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by Margaret Deefholts

The weather is hot, the music is hotter and the tequila…well the tequila is fiery! The crowd on the dance floor stomp and whirl. A young man with gleaming black hair, swings his partner around to face him and they come together in a perfectly synchronized tango. The floor clears, and the audience clap to the tempo. The music changes to a throbbing rock-n-roll beat, and another couple erupt into a classic 50s style jive. The third time around it's a sensuous Latin number, and the dancers move with fluid grace. And so it goes, one after another. A dance competition, interspersed with rounds of less professional-but no less enthusiastic-dancers, myself included, jamming the floor. Eventually we retire to our seats, exhilarated, dripping with perspiration, and grateful for the break.

We are at the Hacienda San Jose del Refugio in Jalisco, Mexico, and following a lavish luncheon buffet, the entertainment has included folkloric dances and exhibitions of juggling and lassoing skills-all of which are part of our excursion on the Tequila Express.

The trip had started early that morning at the railway station in Guadalajara where, serenaded by Mariachi musicians, we'd boarded our assigned compartments. The train moved at a leisurely pace, and beyond my window, fields pimpled with row upon row of spiky blue-leafed agave plants, stretched to the distant horizon. It is their fermented juice that is distilled into Jalisco's most well known tipple-tequila

Tequila, as I discover to my surprise, is not merely a raw country-hooch produced in backyard distilleries. First drunk as a fruit juice by the Tequili Indians (who imbued it with legendary and mystical properties), it was the Spanish who distilled the agave's sugar content into alcohol. Since then, the cultivation and production of tequila has become both a source of income and a way of life for generations of Mexicans. As a sophisticated liqueur, it also wears the mantle of proud tradition.

A day previous to my trip on the Tequila Express, along with the manager of Jose Cuervo, unquestionably one of Mexico's oldest and most prestigious breweries, a group of us watch a Van Gogh painting come to life: a jimador, (harvester), stands under a blazing sun, in a field of blue agave, his wide-brimmed hat tilted down over his eyes. He swings a sharp coa expertly slashing leaves away from a ten-year old ripened agave plant reducing it to a piña-an immense green pineapple. "Look across there," our host says squinting at a mountain on the horizon. "That's the Tequilan volcano, and its rich soil is why blue agave thrives here in Jalisco."

At the Jose Cuervo factory the heady, sweet smell of roasted piña lies thick on the air. This is where the sugar is extracted and distilled, the whole process being overseen by a professional Tequila Master before being branded with a seal of excellence. Our host treats us to a private tour not normally extended to visitors, and leads the way into a dim, cool cellar where rows of casks line the walls. He pours us each a shot of Jose Cuervo's Reserva de la Familia. First released to the public, from a secret Cuervo family recipe to celebrate their 200th anniversary in 1995, it is specially aged tequila, bottled for a very select clientele. It is as potent and smooth as a fine cognac. "It would be sacrilege to mix this into a Margarita!" I comment. Our host nods, adding that there are other varieties of tequila, (earthy and strong as the Mexican temperament!), which are ideal for that purpose.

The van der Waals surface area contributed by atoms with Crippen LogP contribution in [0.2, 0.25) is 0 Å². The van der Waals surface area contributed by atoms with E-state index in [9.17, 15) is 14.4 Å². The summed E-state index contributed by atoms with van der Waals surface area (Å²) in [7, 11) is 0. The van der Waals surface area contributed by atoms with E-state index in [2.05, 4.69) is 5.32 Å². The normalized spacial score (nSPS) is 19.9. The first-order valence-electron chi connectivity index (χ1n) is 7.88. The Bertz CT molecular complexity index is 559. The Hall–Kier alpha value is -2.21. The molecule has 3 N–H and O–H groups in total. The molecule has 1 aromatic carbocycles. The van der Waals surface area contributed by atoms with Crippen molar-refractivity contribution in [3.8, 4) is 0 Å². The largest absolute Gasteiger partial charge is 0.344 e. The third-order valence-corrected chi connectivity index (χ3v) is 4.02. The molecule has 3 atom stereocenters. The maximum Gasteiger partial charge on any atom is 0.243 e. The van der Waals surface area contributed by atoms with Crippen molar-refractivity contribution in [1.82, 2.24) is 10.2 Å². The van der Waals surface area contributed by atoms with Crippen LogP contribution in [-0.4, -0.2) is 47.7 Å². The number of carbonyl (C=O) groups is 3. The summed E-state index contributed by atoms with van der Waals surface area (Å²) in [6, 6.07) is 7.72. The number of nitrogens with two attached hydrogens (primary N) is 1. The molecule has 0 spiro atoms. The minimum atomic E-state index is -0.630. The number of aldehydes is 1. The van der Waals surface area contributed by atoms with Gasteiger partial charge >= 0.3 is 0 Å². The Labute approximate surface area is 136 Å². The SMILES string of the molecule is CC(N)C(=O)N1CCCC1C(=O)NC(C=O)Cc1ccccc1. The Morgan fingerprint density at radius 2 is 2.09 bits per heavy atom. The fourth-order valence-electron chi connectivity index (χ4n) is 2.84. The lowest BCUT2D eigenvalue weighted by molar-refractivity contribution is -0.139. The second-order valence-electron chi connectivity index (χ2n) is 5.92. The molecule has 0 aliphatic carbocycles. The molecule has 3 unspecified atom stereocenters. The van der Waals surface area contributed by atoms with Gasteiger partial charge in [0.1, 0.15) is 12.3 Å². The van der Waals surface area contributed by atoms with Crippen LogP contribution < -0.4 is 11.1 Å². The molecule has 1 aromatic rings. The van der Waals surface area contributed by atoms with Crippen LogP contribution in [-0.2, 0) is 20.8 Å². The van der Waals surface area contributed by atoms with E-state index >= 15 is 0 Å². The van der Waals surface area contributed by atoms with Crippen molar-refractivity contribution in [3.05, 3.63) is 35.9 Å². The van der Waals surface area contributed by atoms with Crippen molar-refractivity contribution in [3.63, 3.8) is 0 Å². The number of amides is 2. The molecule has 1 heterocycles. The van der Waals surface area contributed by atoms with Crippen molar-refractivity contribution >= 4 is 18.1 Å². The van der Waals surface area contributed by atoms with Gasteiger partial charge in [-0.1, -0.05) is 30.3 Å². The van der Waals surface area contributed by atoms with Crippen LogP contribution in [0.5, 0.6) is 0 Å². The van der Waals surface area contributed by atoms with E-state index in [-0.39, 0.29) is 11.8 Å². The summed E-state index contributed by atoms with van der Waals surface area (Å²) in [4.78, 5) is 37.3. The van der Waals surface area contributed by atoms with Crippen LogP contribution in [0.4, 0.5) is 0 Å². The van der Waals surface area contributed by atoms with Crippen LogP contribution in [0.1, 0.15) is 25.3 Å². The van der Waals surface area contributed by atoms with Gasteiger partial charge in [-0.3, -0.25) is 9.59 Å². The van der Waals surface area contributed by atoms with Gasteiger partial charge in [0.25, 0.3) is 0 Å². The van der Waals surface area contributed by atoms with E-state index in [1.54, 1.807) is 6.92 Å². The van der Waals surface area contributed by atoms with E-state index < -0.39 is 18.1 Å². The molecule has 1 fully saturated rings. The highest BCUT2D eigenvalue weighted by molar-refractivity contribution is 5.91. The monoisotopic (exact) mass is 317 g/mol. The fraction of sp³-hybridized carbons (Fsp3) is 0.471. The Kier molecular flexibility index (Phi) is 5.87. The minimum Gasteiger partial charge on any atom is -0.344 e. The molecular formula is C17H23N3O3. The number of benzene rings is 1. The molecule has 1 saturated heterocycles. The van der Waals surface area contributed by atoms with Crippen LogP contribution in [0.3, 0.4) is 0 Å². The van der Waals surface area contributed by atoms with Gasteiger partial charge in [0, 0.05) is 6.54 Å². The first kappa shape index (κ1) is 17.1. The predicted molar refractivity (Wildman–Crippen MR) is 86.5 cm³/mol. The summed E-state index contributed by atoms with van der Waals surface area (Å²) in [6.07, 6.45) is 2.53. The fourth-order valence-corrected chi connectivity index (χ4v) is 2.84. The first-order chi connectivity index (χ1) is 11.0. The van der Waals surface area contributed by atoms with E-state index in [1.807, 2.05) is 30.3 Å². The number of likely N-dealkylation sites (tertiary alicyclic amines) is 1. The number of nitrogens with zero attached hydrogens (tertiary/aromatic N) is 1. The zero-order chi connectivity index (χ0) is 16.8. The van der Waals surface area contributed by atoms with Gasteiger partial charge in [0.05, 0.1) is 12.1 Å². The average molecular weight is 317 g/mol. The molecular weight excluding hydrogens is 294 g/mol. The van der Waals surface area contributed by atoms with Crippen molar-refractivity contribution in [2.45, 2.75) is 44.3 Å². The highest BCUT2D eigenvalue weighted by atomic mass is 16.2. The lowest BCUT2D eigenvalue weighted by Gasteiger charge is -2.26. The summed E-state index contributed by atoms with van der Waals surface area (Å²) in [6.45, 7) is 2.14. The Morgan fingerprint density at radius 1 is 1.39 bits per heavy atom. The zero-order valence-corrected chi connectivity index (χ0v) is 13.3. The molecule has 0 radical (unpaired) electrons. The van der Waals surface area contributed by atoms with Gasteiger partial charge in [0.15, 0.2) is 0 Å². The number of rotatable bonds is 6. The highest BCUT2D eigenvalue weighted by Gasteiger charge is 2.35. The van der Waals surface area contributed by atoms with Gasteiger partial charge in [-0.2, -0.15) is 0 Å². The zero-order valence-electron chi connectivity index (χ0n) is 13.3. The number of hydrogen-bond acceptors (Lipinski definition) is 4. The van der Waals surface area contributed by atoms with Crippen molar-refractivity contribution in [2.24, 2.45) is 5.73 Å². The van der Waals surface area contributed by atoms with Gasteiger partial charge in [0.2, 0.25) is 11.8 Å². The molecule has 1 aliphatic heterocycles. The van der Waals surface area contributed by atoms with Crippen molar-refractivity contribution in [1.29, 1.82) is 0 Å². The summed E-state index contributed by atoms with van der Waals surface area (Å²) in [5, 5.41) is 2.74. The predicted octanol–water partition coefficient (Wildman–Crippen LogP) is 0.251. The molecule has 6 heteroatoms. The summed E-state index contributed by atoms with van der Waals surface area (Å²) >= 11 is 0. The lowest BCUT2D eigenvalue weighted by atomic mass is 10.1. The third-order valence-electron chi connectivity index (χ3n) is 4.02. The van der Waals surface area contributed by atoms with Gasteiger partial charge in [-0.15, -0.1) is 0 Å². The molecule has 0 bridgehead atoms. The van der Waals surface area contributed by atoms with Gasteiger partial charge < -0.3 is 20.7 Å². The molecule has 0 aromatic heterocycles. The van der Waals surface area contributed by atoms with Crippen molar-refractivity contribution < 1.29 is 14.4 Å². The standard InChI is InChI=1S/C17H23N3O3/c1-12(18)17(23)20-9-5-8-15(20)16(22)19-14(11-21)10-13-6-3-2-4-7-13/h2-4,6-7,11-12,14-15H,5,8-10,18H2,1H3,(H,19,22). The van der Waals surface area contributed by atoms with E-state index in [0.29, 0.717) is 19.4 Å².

Intoxicating, as tequila is, so too is Jalisco's other gift to the world: Mariachi music. Today, as a grand finale before we board our homeward bound Tequila Express, Mariachi performers take centre stage, playing popular hits: La Bamba, Maleguena and La Cucaracha. The musicians' costumes are flamboyant-gold buttons on their embroidered maroon waist-length jackets, silk cravats and tight fitting pants tapering to riding boots. Women wearing shawls and colourful sequinned skirts tap their heels and swirl their way through the traditional Mexican Hat Dance.

And then a singer joins them, her voice catching on a sob. She sings well-loved folk songs-they tell of heartbreak and betrayal, tragedy and loss. Everyone knows the songs. Everyone sings along, their voices swelling with nostalgia and emotion. It is music that embodies the soul of Mexico and its heartbeat. The final melody lingers softly on the evening air, and dies away into silence. The crowd is hushed for a moment, before exploding into a riot of clapping and cheering.

And then everyone knocks back another shot of tequila.


The Tequila Express, runs on weekends from Guadalajara Station to Amatitan and back. Buses take passengers to the Hacienda San Jose del Refugio, where they are served a lavish buffet lunch. Folkloric dances and entertainment are included in the price of the package. For further information regarding prices and timings go to

For more information on Tequila and the Jose Cuervo enterprise go to their entertaining site at You will be asked to enter your country and year of birth (no minors allowed!) on the flash intro page. Photos:

1. Jimador in a field of blue agave
2. Jimador with tequila piña
3. Tequila piñas being unloaded at Jose Cuervo factory
4. Mariachi performers at Guadalajara station


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